Discusses high-demand pricing, increased time restrictions
Not being able to find parking can be a hair-pulling, teeth-clenching ordeal. In some of Calgary’s commercial areas, this inconvenience is quite common, especially when the only available option is on-street parking.
Businesses have felt the frustration too.
The Kensington Pub relies on street parking, and manager Malcolm Parkinson said that customers “constantly complain” about not being able to find a place to park.
“Parking is premium already in Kensington,” he said. “People would stop coming to Kensington if street parking (prices) increase.”
On Nov. 14, the Standing Policy Committee on Transportation and Transit heard a possible solution to this issue.
Chris Blaschuk, a parking strategist for the City of Calgary, is proposing an amendment to the current parking policy that he feels will help businesses. His goal is to reduce congestion in areas of commercial on-street parking by implementing time restrictions that will benefit consumers. The time restrictions will mean shorter available park times during high demand periods, and longer available parking during low-demand periods. If this doesn’t work, then he said they will turn to demand-based pricing.
The idea aims to alleviate scenarios where parking is too expensive and consumers are parking in neighborhoods instead of empty stalls. It also targets the opposite — areas that are congested.
Photo by Drew Henn and Nicolle Amyotte
“There’s a huge advantage to the city to take advantage of the data collected through ParkPlus to demonstrate transparency in how we set parking prices,” said Blaschuk. “Let’s use that data to inform what changes need to be made to parking pricing.”
Ward 9 alderman Gian-Carlo Carra said the city is deriving significant revenue from onstreet parking.
“We’re charging for parking on commercial streets because the businesses are there creating that demand,” he said.
“I have business owners that are saying ‘why are you charging for parking? It’s driving away customers.’ These owners need to know that parking is not free.”
Blaschuk said that there are two key views in the business community.
“There’s the ‘you’re charging for parking in my area and that affects people’s perception as to whether I want to shop there or not.’ Then there’s the ‘I can’t find a place to park because it’s so congested.’”
In Calgary’s current parking policy, commercial street areas that average more than 90 per cent occupancy increase in price by $0.25 per hour on a yearly basis.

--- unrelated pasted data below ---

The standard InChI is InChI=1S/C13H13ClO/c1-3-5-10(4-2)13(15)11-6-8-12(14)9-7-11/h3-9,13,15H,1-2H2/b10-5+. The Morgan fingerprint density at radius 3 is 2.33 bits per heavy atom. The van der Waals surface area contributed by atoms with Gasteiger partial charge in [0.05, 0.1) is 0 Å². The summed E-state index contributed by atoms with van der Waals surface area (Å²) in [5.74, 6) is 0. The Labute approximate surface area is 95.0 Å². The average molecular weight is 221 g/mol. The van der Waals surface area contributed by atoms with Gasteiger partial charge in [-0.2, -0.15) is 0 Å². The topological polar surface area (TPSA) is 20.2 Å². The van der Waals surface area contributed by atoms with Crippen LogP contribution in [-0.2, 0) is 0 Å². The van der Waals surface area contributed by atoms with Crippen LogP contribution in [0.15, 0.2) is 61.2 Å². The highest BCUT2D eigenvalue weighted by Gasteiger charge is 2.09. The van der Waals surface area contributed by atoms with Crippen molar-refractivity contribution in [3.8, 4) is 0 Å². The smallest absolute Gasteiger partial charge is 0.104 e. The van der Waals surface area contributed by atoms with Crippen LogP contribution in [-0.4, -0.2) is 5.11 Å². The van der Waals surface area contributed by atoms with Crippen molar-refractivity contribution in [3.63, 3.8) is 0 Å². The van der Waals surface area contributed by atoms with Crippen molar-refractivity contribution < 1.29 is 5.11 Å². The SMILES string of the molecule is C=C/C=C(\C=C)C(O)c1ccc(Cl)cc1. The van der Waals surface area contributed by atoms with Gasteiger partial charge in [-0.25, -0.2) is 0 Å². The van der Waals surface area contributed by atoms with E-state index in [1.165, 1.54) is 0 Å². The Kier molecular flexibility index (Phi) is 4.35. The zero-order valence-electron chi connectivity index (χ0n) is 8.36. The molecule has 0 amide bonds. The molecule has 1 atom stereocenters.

However, areas with less than 60 per cent occupancy see a decrease of $0.25 per hour for the next year. The parking policy aims to keep streets about 85 per cent full.
Blaschuk noted that with a demand-based model, prices would fluctuate throughout the day instead of annually.
“We’ve established a mechanism that will adjust prices up and down depending on where we are in relation to that 85 per cent,” he said.
“Rather than having uniform pricing from 9 a.m. to 6 a.m., there would be different components of the day where price would vary.”
Blaschuk said that pricing would be lower during low congestion periods like the early morning or later in the day, but would stay the same or increase in times where parking congestion peaks like lunchtime.
Parkinson said that in his view, this wouldn’t alleviate problems with lunchtime crowds but rather drive people away from Kensington.
Ald. Carra was adamant that a cost-recovery model needed to be built into the new system. In this, he wanted clarification on what amount of revenue generated by on-street parking went towards that street’s administration costs, ParkPlus system maintenance, and road maintenance.
“Without a cost-recovery model built in to the demand management side, we are undermining the effectiveness of this.”
Just because the discussion is there, doesn’t mean businesses can expect to see changes right away. The proposition is merely an effort to make sure that the ongoing amendment is on track. The actual hearing for approval won’t be until March 2013.